At 6/28/2013 12:11:01 PM, rockwater wrote:

Here's a famous video that was leaked in 2010 just before he was kicked out:
https://www.youtube.com...

My retort to this is multifaceted:

Howard Dean's campaign ended because of this one speech he gave. He was the leading Democratic candidate in 2004, endorsed by Al Gore, before this speech.

George Bush and make-up. I wouldn't care too much about this...I'd say this is probably typical for any POTUS and kind of corroborates the importance of POTUS-as-figurehead as opposed to being the real cogs of power...but given how lightly Bush was acting before a speech about the early results of the Iraq War, it frames his mindset regarding these matters as "I don't take my job very seriously when people are getting shot at".

Compare this to Rudd, and I would say that Howard Dean's campaign should have gone forward full steam after his supposedly non-PC outburst, and that I'd much rather have Rudd ranting the way he was before a war speech than Bush being a clown.

5. Now that Gillard is (allegedly) retired from politics, will she admit that her opposition against gay marriage was just a ploy to hold her fragile majority together or does she really oppose gay marriage despite being an atheist and in non-traditional relationship (unmarked cohabitation)?

I hope she doesn't retire from politics. My guess is that even if her opposition to gay marriage was a ploy, she won't admit to it. But I'm often wrong about these things.

LOL, like that stopped Hillary. Or Rudd for that matter. I'm almost certain we haven't seen the last of Gillard, not by a long shot.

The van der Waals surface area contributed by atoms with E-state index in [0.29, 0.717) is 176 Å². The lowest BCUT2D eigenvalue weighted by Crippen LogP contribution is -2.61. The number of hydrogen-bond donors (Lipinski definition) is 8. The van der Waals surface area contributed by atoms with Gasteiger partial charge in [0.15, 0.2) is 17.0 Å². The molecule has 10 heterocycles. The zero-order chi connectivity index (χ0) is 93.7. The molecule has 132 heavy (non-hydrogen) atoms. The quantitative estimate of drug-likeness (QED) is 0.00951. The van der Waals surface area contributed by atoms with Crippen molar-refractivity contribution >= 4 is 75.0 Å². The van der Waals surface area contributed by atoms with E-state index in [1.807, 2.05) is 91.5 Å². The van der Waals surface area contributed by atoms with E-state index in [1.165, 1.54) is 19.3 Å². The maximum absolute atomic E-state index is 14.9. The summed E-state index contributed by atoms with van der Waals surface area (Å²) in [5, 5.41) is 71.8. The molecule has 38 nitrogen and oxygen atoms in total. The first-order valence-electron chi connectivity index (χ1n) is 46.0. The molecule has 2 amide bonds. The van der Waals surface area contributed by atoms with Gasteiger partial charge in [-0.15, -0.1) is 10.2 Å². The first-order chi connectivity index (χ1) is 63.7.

At 8/9/2013 9:41:24 AM, wrichcirw wrote:
If you are civil with me, I will be civil to you. If you decide to bring unreasonable animosity to bear in a reasonable discussion, then what would you expect other than to get flustered?
wrichcirw
Posts: 11,196
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6/29/2013 12:01:26 PM
Posted: 3 years ago
lol, Australian politics are so interesting...I would not expect Bush or Obama to be interrogated like this by the media...badgered repeatedly over a question that had been answered several times by the person being interviewed.
At 8/9/2013 9:41:24 AM, wrichcirw wrote:
If you are civil with me, I will be civil to you. If you decide to bring unreasonable animosity to bear in a reasonable discussion, then what would you expect other than to get flustered?
Stephen_Hawkins
Posts: 5,316
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6/29/2013 1:11:30 PM
Posted: 3 years ago
At 6/27/2013 8:03:15 PM, rross wrote:
At 6/27/2013 8:13:24 AM, Stephen_Hawkins wrote:
At 6/27/2013 5:35:40 AM, rross wrote:
At 6/27/2013 4:03:19 AM, Stephen_Hawkins wrote:
At 6/27/2013 3:42:26 AM, Logic_on_rails wrote:
I probably don't have the most complete views on our political system, but this move is obvious political pandering. While I understand the reason (Labour was basically sunk under Gillard) , this move reeks of internal political machinations. While I don't hate Rudd and don't think the policy side of Labour will change, I'm somewhat sorry to see Gillard go. Her prime ministership was more successful than most Australians realise. That's not to say she was brilliant, but she had some alright ideas. Also, it was bold of her to say she'd resign from politics if she lost the ballot (which did happen due to Shorten's last minute decision); an admirable move.